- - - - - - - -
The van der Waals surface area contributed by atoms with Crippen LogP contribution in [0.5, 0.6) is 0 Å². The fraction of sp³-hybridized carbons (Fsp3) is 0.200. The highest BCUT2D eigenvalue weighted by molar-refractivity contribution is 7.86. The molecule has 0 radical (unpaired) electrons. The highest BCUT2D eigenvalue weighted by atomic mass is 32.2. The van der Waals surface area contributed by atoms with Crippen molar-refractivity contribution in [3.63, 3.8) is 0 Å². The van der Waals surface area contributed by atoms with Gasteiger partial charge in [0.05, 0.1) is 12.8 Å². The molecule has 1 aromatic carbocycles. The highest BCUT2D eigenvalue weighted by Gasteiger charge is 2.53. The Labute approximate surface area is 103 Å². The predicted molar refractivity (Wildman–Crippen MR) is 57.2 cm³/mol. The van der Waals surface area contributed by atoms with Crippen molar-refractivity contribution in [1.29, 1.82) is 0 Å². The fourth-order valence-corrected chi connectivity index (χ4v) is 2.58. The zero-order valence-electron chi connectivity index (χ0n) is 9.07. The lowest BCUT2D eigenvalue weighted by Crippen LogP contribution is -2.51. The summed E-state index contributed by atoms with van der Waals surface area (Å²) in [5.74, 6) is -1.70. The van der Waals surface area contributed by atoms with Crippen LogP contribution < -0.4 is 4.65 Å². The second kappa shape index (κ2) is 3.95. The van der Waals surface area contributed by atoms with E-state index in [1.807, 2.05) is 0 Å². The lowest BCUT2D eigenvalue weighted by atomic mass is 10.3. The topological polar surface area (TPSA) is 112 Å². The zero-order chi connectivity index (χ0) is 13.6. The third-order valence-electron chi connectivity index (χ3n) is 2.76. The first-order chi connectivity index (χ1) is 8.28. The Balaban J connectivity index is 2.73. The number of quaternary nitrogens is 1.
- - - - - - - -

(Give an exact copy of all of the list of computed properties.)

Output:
The van der Waals surface area contributed by atoms with Crippen LogP contribution in [0.5, 0.6) is 0 Å². The fraction of sp³-hybridized carbons (Fsp3) is 0.200. The highest BCUT2D eigenvalue weighted by molar-refractivity contribution is 7.86. The molecule has 0 radical (unpaired) electrons. The highest BCUT2D eigenvalue weighted by atomic mass is 32.2. The van der Waals surface area contributed by atoms with Crippen molar-refractivity contribution in [3.63, 3.8) is 0 Å². The van der Waals surface area contributed by atoms with Gasteiger partial charge in [0.05, 0.1) is 12.8 Å². The molecule has 1 aromatic carbocycles. The highest BCUT2D eigenvalue weighted by Gasteiger charge is 2.53. The Labute approximate surface area is 103 Å². The predicted molar refractivity (Wildman–Crippen MR) is 57.2 cm³/mol. The van der Waals surface area contributed by atoms with Crippen molar-refractivity contribution in [1.29, 1.82) is 0 Å². The fourth-order valence-corrected chi connectivity index (χ4v) is 2.58. The zero-order valence-electron chi connectivity index (χ0n) is 9.07. The lowest BCUT2D eigenvalue weighted by Crippen LogP contribution is -2.51. The summed E-state index contributed by atoms with van der Waals surface area (Å²) in [5.74, 6) is -1.70. The van der Waals surface area contributed by atoms with Crippen LogP contribution < -0.4 is 4.65 Å². The second kappa shape index (κ2) is 3.95. The van der Waals surface area contributed by atoms with E-state index in [1.807, 2.05) is 0 Å². The lowest BCUT2D eigenvalue weighted by atomic mass is 10.3. The topological polar surface area (TPSA) is 112 Å². The zero-order chi connectivity index (χ0) is 13.6. The third-order valence-electron chi connectivity index (χ3n) is 2.76. The first-order chi connectivity index (χ1) is 8.28. The Balaban J connectivity index is 2.73. The number of quaternary nitrogens is 1.